Home » Perspective » Ariz. limit on shooting videos of police unneeded, inflammatory

By Ken Paulson, published on July 12, 2022

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A new law signed by Arizona Gov. Doug Ducey bars anyone from shooting videos within eight feet of police activity if a law enforcement officer objects.

It’s a puzzling piece of legislation. It’s arguably unconstitutional, absolutely unnecessary and serves largely to inflame partisan viewpoints and suspicions.

“I agreed to run this bill because there are groups hostile to the police that follow them around to videotape police incidents, and they get dangerously close to potentially violent encounters,” wrote state Rep. John Kavanagh, who introduced the legislation. “The Tucson police officers who asked me to run this bill said that in their area some of these people videotape from 1 to 2 feet behind them, even when they’re arresting people.

On its face, that sounds reasonable. Certainly police should be able to do their work without members of the public breathing down their necks.

But of course, they already do. Police officers and other government responders already have the legal right to tell members of the public to stay a safe distance from an incident. I’ve been the editor of multiple newspapers, and the drill was always the same. If an officer asks you to move, you move. If a firefighter tells you to back away from the flames, you follow orders.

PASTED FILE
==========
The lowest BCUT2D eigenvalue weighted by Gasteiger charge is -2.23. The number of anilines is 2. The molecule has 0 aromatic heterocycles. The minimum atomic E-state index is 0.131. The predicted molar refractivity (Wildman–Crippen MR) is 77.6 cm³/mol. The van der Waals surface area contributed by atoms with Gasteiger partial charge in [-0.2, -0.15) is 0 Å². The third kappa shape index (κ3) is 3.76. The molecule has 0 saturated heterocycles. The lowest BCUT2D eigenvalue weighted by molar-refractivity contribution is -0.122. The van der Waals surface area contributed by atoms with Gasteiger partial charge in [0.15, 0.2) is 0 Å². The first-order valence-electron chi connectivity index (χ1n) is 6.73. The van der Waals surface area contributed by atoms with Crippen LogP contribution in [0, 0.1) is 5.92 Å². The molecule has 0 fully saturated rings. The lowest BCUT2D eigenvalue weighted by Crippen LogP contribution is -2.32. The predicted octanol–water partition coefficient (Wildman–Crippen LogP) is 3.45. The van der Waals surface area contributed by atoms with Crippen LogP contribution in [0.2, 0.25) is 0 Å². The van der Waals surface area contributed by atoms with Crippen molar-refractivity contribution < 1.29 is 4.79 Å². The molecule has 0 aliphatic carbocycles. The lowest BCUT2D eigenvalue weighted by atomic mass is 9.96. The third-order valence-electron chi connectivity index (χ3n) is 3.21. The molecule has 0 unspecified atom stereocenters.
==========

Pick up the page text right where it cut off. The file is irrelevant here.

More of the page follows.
Under the First Amendment, the government — which includes police and firefighters — can’t tell you not to take photos or videos, but they can set reasonable limits on where the press and public stand while officers are investigating.

Kavanagh’s concerns were not limited to video-taking.

“Police officers have no way of knowing whether the person approaching is an innocent bystander or an accomplice of the person they’re arresting who might assault them,” Kavanagh wrote in defense of his legislation. “Consequently, officers become distracted and while turning away from the subject of the encounter, the officers could be assaulted by that subject or that subject could discard evidence or even escape.”

Again, police can tell anyone approaching to stand back. And yet Kavanagh decided Arizona needed specific legislation targeting those members of the press and public who are standing close by while exercising their First Amendment rights.

So what was the motive for this statute? We know that advocates for criminal justice are more closely monitoring the conduct of police officers. That, of course, has been driven by some particularly visible law enforcement mistreatment of African-American citizens. There’s no question that videos have captured misconduct that otherwise would have gone unreported.

Unfortunately, this unnecessary law undermines sincere efforts to ensure racial justice. Strong law enforcement supporters will applaud, citing the need to let officers just do their jobs. Those concerned about racial injustice will see this as the state of Arizona trying to cover up law enforcement misconduct.

Good legislation addresses a genuine public need in a thoughtful and balanced manner. This Arizona law falls well short of that.

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